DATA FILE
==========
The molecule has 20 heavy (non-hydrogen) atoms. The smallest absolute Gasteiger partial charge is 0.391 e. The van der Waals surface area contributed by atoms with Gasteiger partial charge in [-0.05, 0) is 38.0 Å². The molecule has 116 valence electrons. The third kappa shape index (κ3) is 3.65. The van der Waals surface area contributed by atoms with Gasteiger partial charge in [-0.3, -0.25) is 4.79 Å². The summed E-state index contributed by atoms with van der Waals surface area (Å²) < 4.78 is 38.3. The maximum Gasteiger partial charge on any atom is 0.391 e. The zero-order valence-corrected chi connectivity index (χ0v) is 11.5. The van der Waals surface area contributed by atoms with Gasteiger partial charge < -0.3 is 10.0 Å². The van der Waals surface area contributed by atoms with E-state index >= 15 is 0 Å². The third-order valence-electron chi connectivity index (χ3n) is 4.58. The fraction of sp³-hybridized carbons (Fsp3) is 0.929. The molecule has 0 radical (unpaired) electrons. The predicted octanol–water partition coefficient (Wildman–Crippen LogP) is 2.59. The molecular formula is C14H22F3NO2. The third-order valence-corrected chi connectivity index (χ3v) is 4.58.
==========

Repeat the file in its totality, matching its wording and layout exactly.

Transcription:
The molecule has 20 heavy (non-hydrogen) atoms. The smallest absolute Gasteiger partial charge is 0.391 e. The van der Waals surface area contributed by atoms with Gasteiger partial charge in [-0.05, 0) is 38.0 Å². The molecule has 116 valence electrons. The third kappa shape index (κ3) is 3.65. The van der Waals surface area contributed by atoms with Gasteiger partial charge in [-0.3, -0.25) is 4.79 Å². The summed E-state index contributed by atoms with van der Waals surface area (Å²) < 4.78 is 38.3. The maximum Gasteiger partial charge on any atom is 0.391 e. The zero-order valence-corrected chi connectivity index (χ0v) is 11.5. The van der Waals surface area contributed by atoms with Gasteiger partial charge < -0.3 is 10.0 Å². The van der Waals surface area contributed by atoms with E-state index >= 15 is 0 Å². The third-order valence-electron chi connectivity index (χ3n) is 4.58. The fraction of sp³-hybridized carbons (Fsp3) is 0.929. The molecule has 0 radical (unpaired) electrons. The predicted octanol–water partition coefficient (Wildman–Crippen LogP) is 2.59. The molecular formula is C14H22F3NO2. The third-order valence-corrected chi connectivity index (χ3v) is 4.58.